Maggie, a Barossa food tradition, is a self-taught cook, food author, restaurateur and food producer who started a pheasant and quail farm with husband Colin in 1973, having moved from Sydney to rural South Australia.
Fashion in food has never been of interest to Maggie, who appeared on our TV screens in The Cook and The Chef.
She now produces a range of gourmet food "unhampered by rules and dietary guidelines".
The fig and almond frangipane tart we are offered tastes so good it must be bad for us but in the interests of research we eat it anyway.
Then we get to dip little sampling sticks into products in the shop, including tomato and sultana chutney, burnt fig jam and salted brandy caramel.
The Barossa may be a haven for foodies but it is also world-famous for wines.
Our coach takes us to Torbreck Vintners, where we meet senior winemaker Craig Isbel.
Isbel tells us the grape to glass story, emphasising that Torbreck's aim is to grow the best quality fruit possible and do as little as possible to it in the winery.
Isbel shows us a 27-litre bottle in the bottling and labelling plant. Filled with Torbreck's RunRig, it would set you back a staggering A$10,000.
In the afternoon we visit a vineyard everyone knows - Jacob's Creek, where we see the actual creek and then sample many wines at the impressive glass-fronted visitor centre.
That night we stay at the Novotel Barossa Valley Resort with the vast vineyards of Jacob's Creek winery laid out before us.
Our food and wine journey continues on Kangaroo Island, just a short ferry ride from the South Australian mainland.
Our main reason for visiting Kangaroo Island - often described as a "zoo without walls and cages" - is that it is a place to see Australian animals and birds in their natural environment.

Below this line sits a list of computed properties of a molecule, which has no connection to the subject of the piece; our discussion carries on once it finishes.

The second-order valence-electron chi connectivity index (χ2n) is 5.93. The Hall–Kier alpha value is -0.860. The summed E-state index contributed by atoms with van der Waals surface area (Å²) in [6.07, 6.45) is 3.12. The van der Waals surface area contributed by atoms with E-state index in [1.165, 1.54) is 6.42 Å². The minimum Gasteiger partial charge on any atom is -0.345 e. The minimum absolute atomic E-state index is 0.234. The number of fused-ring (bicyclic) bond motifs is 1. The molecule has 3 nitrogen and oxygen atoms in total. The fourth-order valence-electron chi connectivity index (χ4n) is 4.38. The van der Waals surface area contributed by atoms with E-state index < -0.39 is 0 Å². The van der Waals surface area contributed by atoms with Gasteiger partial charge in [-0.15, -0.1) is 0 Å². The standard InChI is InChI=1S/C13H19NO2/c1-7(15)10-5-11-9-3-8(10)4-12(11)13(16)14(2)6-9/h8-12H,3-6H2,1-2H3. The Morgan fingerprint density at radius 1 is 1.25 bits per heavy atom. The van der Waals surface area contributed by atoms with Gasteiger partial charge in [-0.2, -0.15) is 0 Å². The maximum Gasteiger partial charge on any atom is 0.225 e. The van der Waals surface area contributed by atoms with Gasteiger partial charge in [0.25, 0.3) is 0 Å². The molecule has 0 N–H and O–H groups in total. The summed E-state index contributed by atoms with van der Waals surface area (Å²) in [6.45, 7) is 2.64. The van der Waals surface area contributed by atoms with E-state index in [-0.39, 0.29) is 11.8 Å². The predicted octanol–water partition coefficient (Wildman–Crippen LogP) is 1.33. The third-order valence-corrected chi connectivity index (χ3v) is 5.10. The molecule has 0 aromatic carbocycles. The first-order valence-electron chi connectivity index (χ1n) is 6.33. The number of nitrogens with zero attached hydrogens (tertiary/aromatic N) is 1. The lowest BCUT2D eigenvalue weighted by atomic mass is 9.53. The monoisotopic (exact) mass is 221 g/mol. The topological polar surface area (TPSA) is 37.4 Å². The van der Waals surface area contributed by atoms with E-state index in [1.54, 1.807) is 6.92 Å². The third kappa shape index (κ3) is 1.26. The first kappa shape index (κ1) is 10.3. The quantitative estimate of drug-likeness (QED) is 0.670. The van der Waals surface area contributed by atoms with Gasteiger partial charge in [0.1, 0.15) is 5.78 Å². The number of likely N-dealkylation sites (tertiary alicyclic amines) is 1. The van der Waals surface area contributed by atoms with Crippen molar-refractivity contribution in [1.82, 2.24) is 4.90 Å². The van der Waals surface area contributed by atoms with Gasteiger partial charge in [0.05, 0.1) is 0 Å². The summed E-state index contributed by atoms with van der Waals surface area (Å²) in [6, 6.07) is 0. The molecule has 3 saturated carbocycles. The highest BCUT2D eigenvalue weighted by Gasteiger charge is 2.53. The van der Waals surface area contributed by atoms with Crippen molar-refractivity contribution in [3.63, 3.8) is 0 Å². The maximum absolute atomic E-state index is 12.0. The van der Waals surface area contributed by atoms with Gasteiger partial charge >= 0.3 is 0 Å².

But the island is also a paradise for foodies, producing whiting, sheep's cheese, a unique variety of honey, marron, and wines.
Our coaches travels down a dusty red track towards Andermel Marron where owner John Melbourne teaches us some facts about marron (freshwater crayfish), which get their name from their chestnut colour.
Marron were introduced to the creeks on Kangaroo Island from Western Australia, and have multiplied ever since.
At John's Marron Cafe, we eat a lunch of hot and cold marron, prawns, scallops, fruit, ciabatta, salad and John's Two Wheeler Creek dipping sauces, including dreamy lemon myrtle tartare.
After our break, the can't cook, won't cook brigade share photographs on social media of Sprout Cooking School dishes successfully recreated for family and friends back home.
Mission accomplished, Mr Master Chef.
The writer travelled courtesy of AAT Kings.
AAT Kings' five-day South Australian Harvest is one of the coach company's 52 Brilliant Breaks, categorised as food and wine, nature and wildlife, cultural experiences, family experiences, active adventures or winter escapes, and offered in Australia and New Zealand.
The land-based cost of the South Australian Harvest trip is from $2295 per person twin share, with departures starting from October. The experience starts in Adelaide, where there is a tour of Adelaide Central Market and an interactive cooking demonstration with Sprout Cooking School, run by MasterChef Australia All Stars 2012 winner Callum Hann and dietitian Themis Chryssidis.
Then it's on to Australia's premier wine region, The Barossa, including a visit to Maggie Beer's Farm Shop, before heading to the quaint German-influenced village of Hahndorf in the Adelaide Hills.
One evening and a full day are spent on Kangaroo Island.
South Australian Harvest includes many meals, sightseeing, accommodation, transport, the services of a driver guide and airport transfers. Visit aatkings.com (0800 500 146), or ask your travel agent.
Sunday Star Times